27/09/2012 - Taking sleeping remedies without advice can risk your health, warns RPS through national media
RPS spokespeople Paul Johnson, Neal Patel and Elen Jones took to the airwaves this morning discussing new RPS research on insomnia1 . The story was covered on Sky News, Sky Sunrise, Daybreak, Channel 5 News, BBC online, across 21 BBC regional radio stations and in The Daily Telegraph and the Daily Mirror.
Our research shows that 51% of people with insomnia have diagnosed themselves with the condition and bought sleeping remedies without seeking advice from a health professional first. This could be putting their health at risk as insomnia is often the result of an underlying physical or mental health problem.
When questioned, 30% of people with insomnia admitted they had taken sleeping remedies for longer than a month without getting advice, including 14% who had taken them for more than six months. A further 18% could not recall how long they had taken the remedy for.
Paul Johnson, community pharmacist, said: “It’s worrying that so many people are over-using sleeping remedies. They can be effective for short-term treatment of mild insomnia but should not be taken for long periods without advice because they can hide a serious health problem which could get worse if it remains untreated.”
Only 20%2 of long-term insomnia (lasting for a month or more) has no other health condition associated with it. The vast majority of cases are connected to underlying physical or mental health issues, for example asthma, heart disease, anxiety or depression. When questioned, 70% of people with insomnia either did not know or significantly underestimated the proportion of cases that could be connected to other health problems.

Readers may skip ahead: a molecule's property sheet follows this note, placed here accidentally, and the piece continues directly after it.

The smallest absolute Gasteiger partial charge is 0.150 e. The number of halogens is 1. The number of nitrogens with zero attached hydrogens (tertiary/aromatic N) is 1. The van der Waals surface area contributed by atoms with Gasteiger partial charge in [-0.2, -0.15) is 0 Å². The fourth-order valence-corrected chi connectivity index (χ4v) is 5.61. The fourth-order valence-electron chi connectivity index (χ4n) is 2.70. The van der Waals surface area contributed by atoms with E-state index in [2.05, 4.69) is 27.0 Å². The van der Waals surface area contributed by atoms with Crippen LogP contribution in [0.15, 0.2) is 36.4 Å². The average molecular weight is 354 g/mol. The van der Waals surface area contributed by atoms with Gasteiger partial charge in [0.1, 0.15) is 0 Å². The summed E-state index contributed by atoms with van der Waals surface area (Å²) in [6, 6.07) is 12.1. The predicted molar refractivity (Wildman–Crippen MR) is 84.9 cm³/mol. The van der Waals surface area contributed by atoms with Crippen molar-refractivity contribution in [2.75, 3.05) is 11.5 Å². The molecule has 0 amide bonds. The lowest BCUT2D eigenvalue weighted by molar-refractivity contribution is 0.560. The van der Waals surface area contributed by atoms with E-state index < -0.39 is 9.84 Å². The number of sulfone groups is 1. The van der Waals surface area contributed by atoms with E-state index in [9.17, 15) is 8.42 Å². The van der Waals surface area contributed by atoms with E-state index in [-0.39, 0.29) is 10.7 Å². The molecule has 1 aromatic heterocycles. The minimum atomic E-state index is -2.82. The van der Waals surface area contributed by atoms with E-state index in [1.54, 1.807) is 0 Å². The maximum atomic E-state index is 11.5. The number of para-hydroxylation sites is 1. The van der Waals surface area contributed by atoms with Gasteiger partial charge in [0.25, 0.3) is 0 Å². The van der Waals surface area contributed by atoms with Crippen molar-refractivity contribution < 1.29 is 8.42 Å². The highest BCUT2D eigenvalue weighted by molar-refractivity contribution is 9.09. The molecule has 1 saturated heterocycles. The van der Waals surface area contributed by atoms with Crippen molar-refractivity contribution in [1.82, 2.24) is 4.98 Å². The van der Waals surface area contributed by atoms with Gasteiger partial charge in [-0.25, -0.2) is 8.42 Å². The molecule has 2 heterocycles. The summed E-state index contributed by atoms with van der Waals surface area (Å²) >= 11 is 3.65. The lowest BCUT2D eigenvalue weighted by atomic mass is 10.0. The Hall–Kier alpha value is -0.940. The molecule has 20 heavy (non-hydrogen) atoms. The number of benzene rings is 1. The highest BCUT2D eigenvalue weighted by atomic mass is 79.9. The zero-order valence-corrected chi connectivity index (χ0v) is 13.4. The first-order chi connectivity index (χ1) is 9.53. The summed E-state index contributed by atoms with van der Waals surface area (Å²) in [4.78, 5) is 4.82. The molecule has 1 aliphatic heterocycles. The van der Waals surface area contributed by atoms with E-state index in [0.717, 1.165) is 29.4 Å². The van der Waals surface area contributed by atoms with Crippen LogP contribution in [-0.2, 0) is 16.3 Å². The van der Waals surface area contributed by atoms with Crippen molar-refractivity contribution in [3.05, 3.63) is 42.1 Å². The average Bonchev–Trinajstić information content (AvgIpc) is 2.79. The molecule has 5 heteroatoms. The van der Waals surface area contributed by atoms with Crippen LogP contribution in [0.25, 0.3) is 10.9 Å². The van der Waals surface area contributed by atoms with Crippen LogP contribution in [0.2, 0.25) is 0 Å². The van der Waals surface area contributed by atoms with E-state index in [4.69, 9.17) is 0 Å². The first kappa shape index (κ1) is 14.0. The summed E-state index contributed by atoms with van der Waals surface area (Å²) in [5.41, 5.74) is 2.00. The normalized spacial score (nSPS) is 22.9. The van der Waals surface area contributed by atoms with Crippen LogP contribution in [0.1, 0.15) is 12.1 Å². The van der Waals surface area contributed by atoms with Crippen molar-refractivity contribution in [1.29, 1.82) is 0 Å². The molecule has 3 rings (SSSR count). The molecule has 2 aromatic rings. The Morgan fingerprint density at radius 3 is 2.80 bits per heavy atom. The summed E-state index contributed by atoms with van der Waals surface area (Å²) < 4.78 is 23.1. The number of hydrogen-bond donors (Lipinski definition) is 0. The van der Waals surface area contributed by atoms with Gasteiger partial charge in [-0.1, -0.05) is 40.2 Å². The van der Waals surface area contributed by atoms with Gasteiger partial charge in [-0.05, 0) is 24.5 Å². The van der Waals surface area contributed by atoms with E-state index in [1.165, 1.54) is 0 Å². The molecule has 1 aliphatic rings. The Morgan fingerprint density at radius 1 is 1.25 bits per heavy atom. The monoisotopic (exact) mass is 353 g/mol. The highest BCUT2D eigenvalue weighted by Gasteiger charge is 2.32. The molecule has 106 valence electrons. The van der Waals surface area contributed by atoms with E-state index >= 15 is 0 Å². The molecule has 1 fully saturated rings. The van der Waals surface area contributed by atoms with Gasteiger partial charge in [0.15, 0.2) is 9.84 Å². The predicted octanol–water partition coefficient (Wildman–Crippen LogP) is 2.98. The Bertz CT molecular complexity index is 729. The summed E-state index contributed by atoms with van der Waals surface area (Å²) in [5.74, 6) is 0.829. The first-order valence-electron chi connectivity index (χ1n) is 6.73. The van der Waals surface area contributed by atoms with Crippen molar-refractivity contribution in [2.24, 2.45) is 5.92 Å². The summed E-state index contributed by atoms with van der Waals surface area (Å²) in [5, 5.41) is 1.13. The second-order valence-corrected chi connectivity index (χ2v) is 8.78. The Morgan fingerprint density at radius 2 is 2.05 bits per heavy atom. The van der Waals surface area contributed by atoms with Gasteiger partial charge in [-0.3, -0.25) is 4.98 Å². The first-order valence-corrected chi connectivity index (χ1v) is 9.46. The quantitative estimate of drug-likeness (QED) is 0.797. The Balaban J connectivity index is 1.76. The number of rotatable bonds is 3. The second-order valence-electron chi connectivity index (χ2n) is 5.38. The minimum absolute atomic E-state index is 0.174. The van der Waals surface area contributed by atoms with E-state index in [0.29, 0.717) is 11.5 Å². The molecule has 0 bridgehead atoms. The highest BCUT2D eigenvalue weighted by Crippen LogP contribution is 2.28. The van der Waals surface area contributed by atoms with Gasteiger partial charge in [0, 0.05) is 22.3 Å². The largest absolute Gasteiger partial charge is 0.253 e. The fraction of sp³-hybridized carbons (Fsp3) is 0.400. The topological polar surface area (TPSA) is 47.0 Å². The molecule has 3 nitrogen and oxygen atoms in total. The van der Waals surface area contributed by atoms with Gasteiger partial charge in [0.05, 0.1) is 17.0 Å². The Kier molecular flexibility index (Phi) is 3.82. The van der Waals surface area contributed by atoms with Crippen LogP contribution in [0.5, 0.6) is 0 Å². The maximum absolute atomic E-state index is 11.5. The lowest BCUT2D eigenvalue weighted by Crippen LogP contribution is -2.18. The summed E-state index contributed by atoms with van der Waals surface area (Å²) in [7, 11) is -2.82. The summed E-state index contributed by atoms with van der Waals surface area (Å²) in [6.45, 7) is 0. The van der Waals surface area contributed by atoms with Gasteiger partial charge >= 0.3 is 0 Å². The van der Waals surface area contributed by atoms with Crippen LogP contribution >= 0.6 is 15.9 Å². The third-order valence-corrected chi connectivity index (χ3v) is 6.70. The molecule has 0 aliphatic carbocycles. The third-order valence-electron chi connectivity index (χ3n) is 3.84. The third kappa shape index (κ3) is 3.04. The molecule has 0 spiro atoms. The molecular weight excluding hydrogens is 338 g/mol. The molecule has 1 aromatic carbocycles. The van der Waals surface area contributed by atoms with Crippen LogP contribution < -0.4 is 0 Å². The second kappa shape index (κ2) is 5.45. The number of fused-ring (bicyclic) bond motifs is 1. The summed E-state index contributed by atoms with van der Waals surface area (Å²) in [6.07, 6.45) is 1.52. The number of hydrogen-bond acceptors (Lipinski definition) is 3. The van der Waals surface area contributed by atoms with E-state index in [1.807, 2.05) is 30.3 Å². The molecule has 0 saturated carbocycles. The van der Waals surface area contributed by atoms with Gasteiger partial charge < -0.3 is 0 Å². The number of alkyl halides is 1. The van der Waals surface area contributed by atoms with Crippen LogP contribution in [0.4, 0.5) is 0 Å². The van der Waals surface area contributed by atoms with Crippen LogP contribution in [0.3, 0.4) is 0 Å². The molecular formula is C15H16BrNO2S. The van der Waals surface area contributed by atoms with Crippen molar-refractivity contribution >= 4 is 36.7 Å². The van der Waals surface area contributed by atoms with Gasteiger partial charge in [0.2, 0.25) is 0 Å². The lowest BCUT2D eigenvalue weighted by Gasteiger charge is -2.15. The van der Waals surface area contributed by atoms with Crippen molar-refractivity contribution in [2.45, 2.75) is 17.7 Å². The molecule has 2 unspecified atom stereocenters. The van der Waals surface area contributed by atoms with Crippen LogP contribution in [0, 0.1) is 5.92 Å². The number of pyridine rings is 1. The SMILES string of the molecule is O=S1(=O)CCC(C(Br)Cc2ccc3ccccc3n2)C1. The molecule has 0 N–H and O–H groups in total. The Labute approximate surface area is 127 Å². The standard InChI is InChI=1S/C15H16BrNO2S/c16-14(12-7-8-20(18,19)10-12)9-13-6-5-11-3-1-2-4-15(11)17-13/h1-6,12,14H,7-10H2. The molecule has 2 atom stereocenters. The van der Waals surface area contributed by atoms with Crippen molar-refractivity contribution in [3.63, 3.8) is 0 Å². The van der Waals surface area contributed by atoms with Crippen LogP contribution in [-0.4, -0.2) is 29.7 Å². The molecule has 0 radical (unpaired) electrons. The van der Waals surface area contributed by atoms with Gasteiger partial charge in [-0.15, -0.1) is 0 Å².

Although one in twenty people are believed to visit healthcare professionals with insomnia-related symptoms3 around 1 in 34 people suffer from bouts of insomnia, so many people may be missing out on the help they need.
“It’s never a good idea to take any medicine long-term as a result of self-diagnosis, as you can end up treating a symptom rather than addressing the root cause of your problem. Check with your pharmacist if you’ve been buying medicines for insomnia, or any other self-diagnosed condition, on a long-term basis. We can help you find out what’s wrong so you can get the right treatment.”
Paul said: “Insomnia is very common and causes distress, frustration and fatigue. Pharmacists can talk to you about insomnia, advise you about your medicines and recommend the right course of action. The vast majority of pharmacies now have a private consultation area where you can talk in private and won’t be overheard”.
1 All figures, unless otherwise stated, are from YouGov Plc. Total sample size was 2077 adults. Fieldwork was undertaken between 14-16th August 2012. The survey was carried out online. The figures have been weighted and are representative of all UK adults (aged 18+).
2 Sateia, M, & Pigeon, W 2004, 'Identification and management of insomnia', The Medical Clinics Of North America, 88, 3, p. 571.
3 NICE: Guidance on the use of zaleplon, zolpidem and zopiclone for the short-term management of insomnia http://www.nice.org.uk/nicemedia/live/11530/32845/32845.pdf